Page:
We happily took note when CNNMoney.com recently ranked physical therapy number seven in the top 30 best jobs in America. The survey looked for jobs with excellent pay, job security, manageable stress, helping society and increasing demand.
This isn’t news to us—we’re tireless cheerleaders for this helping profession in the booming healthcare field. Every day, we place physical therapists (PTs) and physical therapy assistants (PTAs) in positions that make a real difference in the lives of people, pay well and offer stellar benefits.
Experts predict that the physical therapy industry will boom in the next 10 years. So why is physical therapy such a hot field? First, let’s look at the populations served by PTs. Baby boomers are getting older and by 2025, the number of people worldwide over 60 is projected to double to almost two billion. The majority of those folks will live in developed countries, like the U.S.
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Heart disease is often thought of as a man’s disease and indeed, it affects millions of men in the United States. But coronary heart disease(CHD) is actually the number-one killer of men AND women in this country—both men and women have heart attacks, but more women who have heart attacks die from them. In fact, one in four women die from heart disease.
Two other types of heart disease primarily affect women, coronary microvascular disease (MVD) and “broken heart syndrome.” These two disorders are not as well understood as CHD, although researchers are learning more with new studies.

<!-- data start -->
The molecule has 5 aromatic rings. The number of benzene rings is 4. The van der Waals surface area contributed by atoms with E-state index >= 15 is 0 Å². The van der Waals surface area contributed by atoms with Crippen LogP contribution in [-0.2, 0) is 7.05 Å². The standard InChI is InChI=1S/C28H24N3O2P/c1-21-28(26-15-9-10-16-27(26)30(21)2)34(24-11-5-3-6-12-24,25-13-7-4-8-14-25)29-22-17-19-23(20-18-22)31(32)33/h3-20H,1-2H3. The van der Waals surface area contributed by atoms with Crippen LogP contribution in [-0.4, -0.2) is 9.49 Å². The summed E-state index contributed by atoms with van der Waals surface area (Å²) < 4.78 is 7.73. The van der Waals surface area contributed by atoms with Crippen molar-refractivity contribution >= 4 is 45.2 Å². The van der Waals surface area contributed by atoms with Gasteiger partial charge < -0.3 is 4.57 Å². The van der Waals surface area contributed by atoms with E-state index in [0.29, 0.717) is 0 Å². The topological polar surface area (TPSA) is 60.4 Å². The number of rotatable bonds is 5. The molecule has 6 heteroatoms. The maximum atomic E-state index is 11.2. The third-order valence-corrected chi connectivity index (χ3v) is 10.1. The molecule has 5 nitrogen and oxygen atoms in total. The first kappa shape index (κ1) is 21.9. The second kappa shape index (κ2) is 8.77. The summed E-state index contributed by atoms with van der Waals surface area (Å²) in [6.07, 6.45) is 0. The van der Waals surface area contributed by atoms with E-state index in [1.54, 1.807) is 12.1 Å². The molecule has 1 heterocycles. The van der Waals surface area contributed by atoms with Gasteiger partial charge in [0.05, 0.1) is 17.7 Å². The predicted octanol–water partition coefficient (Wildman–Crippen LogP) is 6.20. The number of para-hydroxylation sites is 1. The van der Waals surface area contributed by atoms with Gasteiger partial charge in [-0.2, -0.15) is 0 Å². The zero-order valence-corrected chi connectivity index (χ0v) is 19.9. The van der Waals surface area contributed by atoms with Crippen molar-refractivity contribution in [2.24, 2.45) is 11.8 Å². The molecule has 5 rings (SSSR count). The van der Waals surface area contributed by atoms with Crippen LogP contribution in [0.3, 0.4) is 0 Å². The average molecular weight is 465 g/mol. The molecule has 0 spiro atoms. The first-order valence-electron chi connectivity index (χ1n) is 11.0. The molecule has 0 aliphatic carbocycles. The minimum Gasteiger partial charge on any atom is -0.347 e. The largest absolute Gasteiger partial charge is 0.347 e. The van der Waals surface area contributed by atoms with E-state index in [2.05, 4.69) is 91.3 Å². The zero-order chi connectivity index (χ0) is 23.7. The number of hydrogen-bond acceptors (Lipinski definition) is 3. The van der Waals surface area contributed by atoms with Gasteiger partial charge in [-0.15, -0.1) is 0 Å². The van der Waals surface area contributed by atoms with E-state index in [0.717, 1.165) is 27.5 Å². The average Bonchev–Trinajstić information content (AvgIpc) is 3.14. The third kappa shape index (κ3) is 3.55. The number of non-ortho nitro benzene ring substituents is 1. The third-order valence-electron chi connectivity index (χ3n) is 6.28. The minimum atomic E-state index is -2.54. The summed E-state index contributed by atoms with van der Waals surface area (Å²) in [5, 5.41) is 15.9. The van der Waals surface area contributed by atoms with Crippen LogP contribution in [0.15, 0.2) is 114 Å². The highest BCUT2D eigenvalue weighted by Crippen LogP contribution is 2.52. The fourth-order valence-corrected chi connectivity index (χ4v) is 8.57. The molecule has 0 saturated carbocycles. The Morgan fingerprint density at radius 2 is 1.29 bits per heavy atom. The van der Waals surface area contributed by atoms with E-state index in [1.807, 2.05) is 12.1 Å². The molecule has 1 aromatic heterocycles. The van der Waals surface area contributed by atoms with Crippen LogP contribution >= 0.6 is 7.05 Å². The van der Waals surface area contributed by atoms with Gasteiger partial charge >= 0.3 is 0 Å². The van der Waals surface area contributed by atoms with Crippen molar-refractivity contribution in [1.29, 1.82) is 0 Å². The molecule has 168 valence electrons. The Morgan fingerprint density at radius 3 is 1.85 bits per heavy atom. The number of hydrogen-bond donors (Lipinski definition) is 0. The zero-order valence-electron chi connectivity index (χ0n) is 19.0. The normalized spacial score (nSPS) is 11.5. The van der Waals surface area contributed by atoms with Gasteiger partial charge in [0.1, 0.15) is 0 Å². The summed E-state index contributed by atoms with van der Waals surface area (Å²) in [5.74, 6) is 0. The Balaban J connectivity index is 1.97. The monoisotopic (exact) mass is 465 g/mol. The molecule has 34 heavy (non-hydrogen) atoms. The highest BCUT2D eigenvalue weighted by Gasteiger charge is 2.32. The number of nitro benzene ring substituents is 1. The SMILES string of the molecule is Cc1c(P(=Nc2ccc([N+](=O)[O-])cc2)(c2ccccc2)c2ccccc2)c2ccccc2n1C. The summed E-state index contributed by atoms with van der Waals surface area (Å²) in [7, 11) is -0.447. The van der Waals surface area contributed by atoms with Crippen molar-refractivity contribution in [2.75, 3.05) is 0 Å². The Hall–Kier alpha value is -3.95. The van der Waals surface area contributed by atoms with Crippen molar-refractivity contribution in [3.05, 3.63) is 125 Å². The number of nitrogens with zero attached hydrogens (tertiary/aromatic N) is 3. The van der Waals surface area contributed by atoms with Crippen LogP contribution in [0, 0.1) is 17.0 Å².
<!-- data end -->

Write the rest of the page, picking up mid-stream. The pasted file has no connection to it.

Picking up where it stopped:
In this blog, we’ll take a look at these three types of heart disease, as well as symptoms of a heart attack for women and outlook.
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Glaucoma is a “sneak thief of sight” because it is a disease that presents few or no symptoms and once sight is gone, it’s permanent. Shockingly, a person can lose up to 40 percent of his or her vision before noticing, so it’s imperative to screen for this leading cause of preventable blindness.
This month is a prime time to spread the word because January is National Glaucoma Awareness Month, which affects more than 2.2 million Americans. It is estimated that about half of those people don’t know they have glaucoma. While the most common forms of this disease affect those in middle age or older, it can hit at any age. Also, it is six to eight times more common in African Americans than Caucasians and is a leading cause of blindness in African American and Latino populations.
The key message of National Glaucoma Awareness Month is for everyone to get annual eye exams to screen for this disease and protect vision.
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Mammograms save lives. But do you know how they work, what they’re looking for, when to get one and how to make the most of your exam? We’ve rounded up all that information for you below, so read on to learn more.
Basically, a mammogram is a low-energy x-ray of breast tissue, with the goal of identifying any early signs of cancer, like characteristic masses and microcalcifications. It both screens for cancer and is used to diagnose it. One of the reasons mammograms are important is because the x-ray can detect cancer at a very early stage—much sooner than it can be felt as a lump in the breast.
This brings us to the use of mammograms as a screening tool—they are the modality of choice along with self breast examination. Breast tissue changes can be detected up to two years before a woman or her doctor can physically feel them in the tissue. Early detection and treatment generally offer greater chances of full remission.
The other use of mammograms is as a diagnostic tool. This usually occurs when a woman or her medical care provider have found a lump or lumps and want them evaluated. Mammograms are also used to follow-up from an abnormal screening mammogram—something in the first one needed further investigation by a radiologist, who reads the results of the x-rays.